Denial of Service attacks - who pays the piper?

Denial of service attacks are nothing new. I first wrote about them in 2001 and even then they didn’t need much explaining – the electronic equivalent of ringing the doorbell and running away.

Typically they’re used to shut down a website or knock a service offline for a while. In the old days accidental DOSing became known as a “Slashdotting” after the US-based geek-centric website renowned for posting news stories that included (gasp) links to source material which would then be completely inundated with viewers and thus crash the system.

I managed to Slashdot the New Zealand Herald’s Australian parent company once by interviewing Ben Goodger, the Auckland-raised software engineer behind Firefox. The Aussies had decided to host most of its Aussie-based content in New Zealand but after the Goodger interview made it to Slashdot, most of the international capacity they’d booked was soaked up with US viewers clicking through to the Herald site. Hilarity ensued, I can tell you.

These days of course it’s quite an underpowered website that gets slammed in such a fashion. Most have nimble IT teams that can scramble some extra resources if needs be and with mirrors, caches and content farms dotted around the planet, it’s unlikely that most sites will suffer the embarrassment of being crushed like a bug under the weight of overwhelming demand.

Individuals and small organisations, however, are not as well-endowed and unfortunately if someone wants to slam them with more traffic than they can handle, they’re likely to be knocked offline for a while.

And it doesn’t stop there because then there’s another problem – who pays for the data sent to you?

Typically you pay because you’re the one with the internet connection. Normally, you or your staff would be requesting content to be delivered to you (websites, email, cat videos) or sending stuff out yourself – but when the traffic is unwanted you may find yourself on the wrong side of a steep bill.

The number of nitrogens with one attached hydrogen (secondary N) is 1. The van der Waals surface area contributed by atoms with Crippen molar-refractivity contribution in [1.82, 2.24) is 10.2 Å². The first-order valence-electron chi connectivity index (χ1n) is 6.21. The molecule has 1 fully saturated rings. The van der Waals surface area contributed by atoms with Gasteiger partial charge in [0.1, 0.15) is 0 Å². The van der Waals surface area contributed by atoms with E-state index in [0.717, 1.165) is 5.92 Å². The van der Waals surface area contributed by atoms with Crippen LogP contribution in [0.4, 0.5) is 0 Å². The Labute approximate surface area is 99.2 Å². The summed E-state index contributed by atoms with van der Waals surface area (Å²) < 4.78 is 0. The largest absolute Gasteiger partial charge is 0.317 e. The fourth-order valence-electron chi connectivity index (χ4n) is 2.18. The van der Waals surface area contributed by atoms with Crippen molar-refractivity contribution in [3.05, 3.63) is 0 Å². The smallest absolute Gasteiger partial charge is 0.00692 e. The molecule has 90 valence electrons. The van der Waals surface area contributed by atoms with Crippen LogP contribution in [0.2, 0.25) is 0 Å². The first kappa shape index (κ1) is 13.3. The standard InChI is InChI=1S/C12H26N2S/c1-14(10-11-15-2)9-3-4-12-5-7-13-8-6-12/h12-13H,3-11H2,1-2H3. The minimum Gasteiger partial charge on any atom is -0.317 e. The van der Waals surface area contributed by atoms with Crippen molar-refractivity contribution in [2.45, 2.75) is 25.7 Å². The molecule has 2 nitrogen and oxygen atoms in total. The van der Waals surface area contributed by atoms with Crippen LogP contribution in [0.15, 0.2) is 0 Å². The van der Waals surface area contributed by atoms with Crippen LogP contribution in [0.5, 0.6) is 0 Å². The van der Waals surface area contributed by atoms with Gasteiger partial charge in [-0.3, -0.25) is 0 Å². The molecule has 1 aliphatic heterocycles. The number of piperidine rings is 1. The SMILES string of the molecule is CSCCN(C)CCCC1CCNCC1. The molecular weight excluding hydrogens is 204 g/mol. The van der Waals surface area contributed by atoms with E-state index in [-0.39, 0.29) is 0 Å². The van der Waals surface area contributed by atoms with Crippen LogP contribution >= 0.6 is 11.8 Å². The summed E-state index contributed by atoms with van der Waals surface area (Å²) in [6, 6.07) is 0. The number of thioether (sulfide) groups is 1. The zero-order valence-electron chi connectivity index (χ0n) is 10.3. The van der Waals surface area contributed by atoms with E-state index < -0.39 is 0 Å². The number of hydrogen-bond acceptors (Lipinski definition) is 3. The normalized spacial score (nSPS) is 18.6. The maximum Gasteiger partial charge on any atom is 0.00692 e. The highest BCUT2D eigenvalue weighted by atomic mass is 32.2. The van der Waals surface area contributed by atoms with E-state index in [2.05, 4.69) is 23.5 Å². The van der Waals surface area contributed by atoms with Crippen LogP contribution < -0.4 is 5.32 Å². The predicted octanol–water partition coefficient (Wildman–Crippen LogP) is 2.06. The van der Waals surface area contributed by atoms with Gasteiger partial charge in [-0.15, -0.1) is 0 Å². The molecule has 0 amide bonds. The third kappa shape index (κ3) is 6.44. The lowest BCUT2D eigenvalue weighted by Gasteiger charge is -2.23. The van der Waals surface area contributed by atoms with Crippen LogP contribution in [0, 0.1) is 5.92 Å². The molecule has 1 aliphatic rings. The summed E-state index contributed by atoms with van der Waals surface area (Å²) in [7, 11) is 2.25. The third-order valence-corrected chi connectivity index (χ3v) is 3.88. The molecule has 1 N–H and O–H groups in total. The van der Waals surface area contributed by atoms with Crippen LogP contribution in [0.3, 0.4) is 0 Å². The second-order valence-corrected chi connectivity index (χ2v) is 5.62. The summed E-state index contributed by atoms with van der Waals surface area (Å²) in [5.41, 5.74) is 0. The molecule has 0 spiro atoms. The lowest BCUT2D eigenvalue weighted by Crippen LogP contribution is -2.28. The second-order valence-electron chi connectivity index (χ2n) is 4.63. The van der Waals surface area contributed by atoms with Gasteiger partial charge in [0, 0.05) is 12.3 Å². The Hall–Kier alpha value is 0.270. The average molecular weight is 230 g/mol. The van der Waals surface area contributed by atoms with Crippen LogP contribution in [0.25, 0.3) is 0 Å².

The ISP billing engine can’t differentiate between unwanted traffic and someone at your end downloading something large, which means it’s all delivered to your door whether you want it or not.

One TUANZ member has been slammed in such a way and received a hefty bill to boot – thankfully the ISP in question is willing to go halves but even so, it’s a nasty surprise (and wouldn’t any reasonable ISP either wipe the charges completely or just bump a valued customer up to the next plan size for the duration?).

I’d expect to see more of this once we are all moved over to fibre and the kiddies find out they can cause this kind of havoc.  As our correspondent notes:  “A DOS attack pinging people using 50Mbit/s each way can consume 10MB per second – 600MB per minute, 36GB per hour, 864GB per day” which would soon hit a multi-thousand dollar phone bill for an unwary customer.

The problem is that even if you as an end user take all the relevant precautions (antivirus up to date, no unauthorised apps allowed on the network, firewall blocking such traffic) you’ll still get stuck with the bill for traffic being delivered that you probably don’t want.

TUANZ encourages members to talk to your providers about what obligations there are on both sides with regard to this kind of activity and to make sure you’re covered in such a situation.

Have you been stung for excess charges in this kind of situation? Let me know.